Conflict number two: Mr. JB comes home to find LostBoy helping himself to milk and a banana and he loses his shit. “Why the fuck are we feeding a kid I’ve already paid taxes to feed? His foster family is supposed to feed him! Are you going to invite every poor kid in the neighborhood to just come and raid our fridge whenever they feel like it?”

And he’s right. LostBoy’s foster family IS supposed to feed him, but they’re NOT! And I will not let a little boy go hungry in my house.

You see, Mr. JB has never gone hungry or been ostracized a day in his life, so he has no idea what that feels like. He sees the situation only from his perspective as a provider and a protector. He thinks LostBoy is a bad influence that is only going to get worse. What happens when he’s 16? When he’s not a little boy anymore, but closer to a grown man? Growing up in foster care with dirtbags for parents. From Mr. JB’s perspective the situation looks dangerous and foolish.

And I understand that.

I see the situation through the eyes of a small town girl. We have to live in the world with LostBoy whether we like it or not. And this IS a small town. Our children WILL run into LostBoy again, even after he moves away and goes back to his own family.

I want him to always remember our house and our family as a place where he met with kindness and generosity. When LostBoy becomes LostMan and runs into Pinky or LittleDude, I want him to think of them with benevolence. It is entirely possible that we ARE, in fact, the only people in his whole damn life who have treated him with compassion and gentleness.

Mr. JB and I approach the world with very different attitudes, and yes, that can sometimes lead to conflicts. The situation with LostBoy is not a joke. Mr. JB does NOT agree with how I am handling this situation and we do have arguments about it. If we weren’t arguing about this, though, we would be arguing about something else.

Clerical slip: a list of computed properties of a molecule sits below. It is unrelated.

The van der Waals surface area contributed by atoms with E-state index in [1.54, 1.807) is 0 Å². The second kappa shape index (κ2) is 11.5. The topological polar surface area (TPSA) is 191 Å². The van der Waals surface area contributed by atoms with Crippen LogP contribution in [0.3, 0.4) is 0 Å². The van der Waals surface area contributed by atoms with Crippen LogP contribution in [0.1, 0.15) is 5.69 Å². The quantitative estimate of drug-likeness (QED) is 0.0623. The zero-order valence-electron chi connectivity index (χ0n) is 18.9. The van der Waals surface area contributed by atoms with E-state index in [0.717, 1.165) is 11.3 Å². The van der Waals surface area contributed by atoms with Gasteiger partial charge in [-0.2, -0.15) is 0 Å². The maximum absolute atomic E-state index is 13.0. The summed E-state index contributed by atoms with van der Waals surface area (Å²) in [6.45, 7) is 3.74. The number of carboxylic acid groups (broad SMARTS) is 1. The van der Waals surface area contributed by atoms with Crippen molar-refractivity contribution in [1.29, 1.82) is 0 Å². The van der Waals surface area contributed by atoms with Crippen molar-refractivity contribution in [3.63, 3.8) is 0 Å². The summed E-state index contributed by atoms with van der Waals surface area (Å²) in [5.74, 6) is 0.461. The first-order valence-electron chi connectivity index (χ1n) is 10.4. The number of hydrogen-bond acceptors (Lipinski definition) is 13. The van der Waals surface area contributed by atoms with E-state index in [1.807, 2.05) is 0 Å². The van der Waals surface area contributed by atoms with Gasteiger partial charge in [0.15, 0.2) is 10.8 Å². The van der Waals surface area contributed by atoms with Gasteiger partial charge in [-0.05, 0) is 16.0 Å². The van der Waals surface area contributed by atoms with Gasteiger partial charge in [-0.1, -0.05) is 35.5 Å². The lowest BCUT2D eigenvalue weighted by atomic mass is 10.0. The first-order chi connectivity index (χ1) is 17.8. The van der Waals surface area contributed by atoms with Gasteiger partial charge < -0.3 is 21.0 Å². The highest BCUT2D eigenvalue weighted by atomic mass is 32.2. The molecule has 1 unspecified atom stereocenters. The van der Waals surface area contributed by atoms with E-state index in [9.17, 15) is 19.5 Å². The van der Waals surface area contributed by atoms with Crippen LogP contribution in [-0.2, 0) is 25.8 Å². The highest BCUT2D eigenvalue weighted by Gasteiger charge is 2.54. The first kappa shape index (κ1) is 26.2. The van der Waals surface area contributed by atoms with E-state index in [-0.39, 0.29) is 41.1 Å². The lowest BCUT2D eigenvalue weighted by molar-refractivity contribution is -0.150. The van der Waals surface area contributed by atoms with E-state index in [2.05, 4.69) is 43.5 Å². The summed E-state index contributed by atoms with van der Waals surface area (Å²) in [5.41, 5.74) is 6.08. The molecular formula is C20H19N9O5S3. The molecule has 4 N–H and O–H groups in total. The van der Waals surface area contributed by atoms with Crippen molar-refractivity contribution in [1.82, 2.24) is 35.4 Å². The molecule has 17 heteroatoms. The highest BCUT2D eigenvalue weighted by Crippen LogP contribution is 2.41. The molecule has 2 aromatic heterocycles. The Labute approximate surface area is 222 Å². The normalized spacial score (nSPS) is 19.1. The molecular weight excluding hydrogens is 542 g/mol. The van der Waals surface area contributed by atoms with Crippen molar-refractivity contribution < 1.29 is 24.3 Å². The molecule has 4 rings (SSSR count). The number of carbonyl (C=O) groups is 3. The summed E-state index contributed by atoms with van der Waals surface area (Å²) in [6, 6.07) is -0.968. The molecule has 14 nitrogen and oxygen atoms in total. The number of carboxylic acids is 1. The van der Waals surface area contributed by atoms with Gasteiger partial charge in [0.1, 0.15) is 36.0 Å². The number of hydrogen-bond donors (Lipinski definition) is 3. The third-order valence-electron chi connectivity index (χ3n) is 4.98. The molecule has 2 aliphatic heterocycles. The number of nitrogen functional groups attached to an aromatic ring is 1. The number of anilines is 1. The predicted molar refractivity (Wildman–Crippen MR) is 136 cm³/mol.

The fact that we have conflicts, and that we do not see the world from the same perspective is not something that threatens our marriage. On the contrary. It makes it stronger. It forces us to know each other better, and to search for compromises that work for everyone.


We haven’t found that compromise yet, but we will. Right now, we are doing things my way, but LostBoy has no illusions about Mr. JB and the lengths to which he would go to protect his family. And that’s probably a good thing. LostBoy is seeing an example of what fathers do, one he probably doesn’t see much of at home. This problem may simply settle itself, when LostBoy’s parents get out of jail and he returns to them. In any case, we will figure things out together, as we always do.

Suzanne’s story about how her first marriage failed, owing to these different perspectives and worldviews, to me, undermines the whole premise of her book. She doesn’t take responsibility for her failed marriage or consider that she was simply selfish and immature and she discarded a good man because he would not bend to her will. No one gets to have their way all the time. Not in any sort of happy marriage.

And sometimes, that sucks. It’s hard to give in to other people when you feel so strongly about a particular issue. Right now, Mr. JB is giving in to me, but those tables could turn fairly easily, and I might have to give in to him.